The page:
Even the greatest of leaders have blind spots. Often times leaders and organizations make a habit of looking forward towards their goals and they periodically look in their rearview mirror to see whats coming. The entire organization will follow this same pattern unless the leaders truly encourage otherwise.
By encouraging otherwise, I mean encouraging the challenging of the organization’s direction, decisions, culture, things that just aren’t quite right and pointing out the blind spots. More often than not leaders become comfortable as it relates to what they can challenge, what they can say, what’s sacred and what would be considered obvious blind spots become “things we don’t do, things our boss won’t allow or thing that won’t change”
Leaders should encourage new hires to actively point out blind spots during their 1st 90 days of employment. Those fresh eyes and fresh perspectives are invaluable to an organization. Organizations should consider changing up the executive leadership team from time to time. This one is tricky, because there is tremendous value in having a consistent leadership team; however there is also tremendous value in someone new at the leadership table that is more willing to point out the blind spots and bring a fresh new outlook.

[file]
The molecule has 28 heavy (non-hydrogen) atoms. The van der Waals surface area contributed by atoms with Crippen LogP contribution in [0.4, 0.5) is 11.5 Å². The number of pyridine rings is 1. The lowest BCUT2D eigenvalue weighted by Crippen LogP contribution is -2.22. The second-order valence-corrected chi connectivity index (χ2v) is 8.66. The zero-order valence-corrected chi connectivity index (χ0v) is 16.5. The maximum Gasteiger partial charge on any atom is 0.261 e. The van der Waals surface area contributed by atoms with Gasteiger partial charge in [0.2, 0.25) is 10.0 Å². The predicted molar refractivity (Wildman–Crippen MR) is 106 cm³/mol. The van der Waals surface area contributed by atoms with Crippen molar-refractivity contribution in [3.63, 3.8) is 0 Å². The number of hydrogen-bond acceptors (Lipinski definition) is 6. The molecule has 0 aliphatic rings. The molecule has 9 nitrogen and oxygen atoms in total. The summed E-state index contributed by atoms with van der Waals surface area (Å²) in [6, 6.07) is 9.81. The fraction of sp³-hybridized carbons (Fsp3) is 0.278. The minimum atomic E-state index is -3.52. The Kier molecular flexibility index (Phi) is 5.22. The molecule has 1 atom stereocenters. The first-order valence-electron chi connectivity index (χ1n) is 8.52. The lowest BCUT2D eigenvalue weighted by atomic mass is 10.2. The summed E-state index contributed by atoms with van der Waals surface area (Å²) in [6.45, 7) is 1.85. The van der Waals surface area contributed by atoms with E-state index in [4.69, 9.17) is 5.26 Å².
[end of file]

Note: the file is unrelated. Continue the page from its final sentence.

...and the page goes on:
Another great way that an organization can begin to see their blind spots is by bringing in a reputable 3rd party consultant or strategist, whose only agenda is to be objective and help the organization reach their desired goals. Lastly, have a blind spot meeting – a meeting where you invite some of the brightest, most critical, outspoken, futuristic, company Kool-aid drinking and play it safe people all in the same room to do nothing more than point out blind spots. (This is fun)
When organizations make it a point to actively point out blind spots the organization will not only drive with the mindset of looking ahead, and periodically looking in the rearview mirror. The organization can tap into the use of the various side mirrors and overhead perspectives to help them see their blind spots.
Blind spots: Every organization has them, only few are willing to point them out.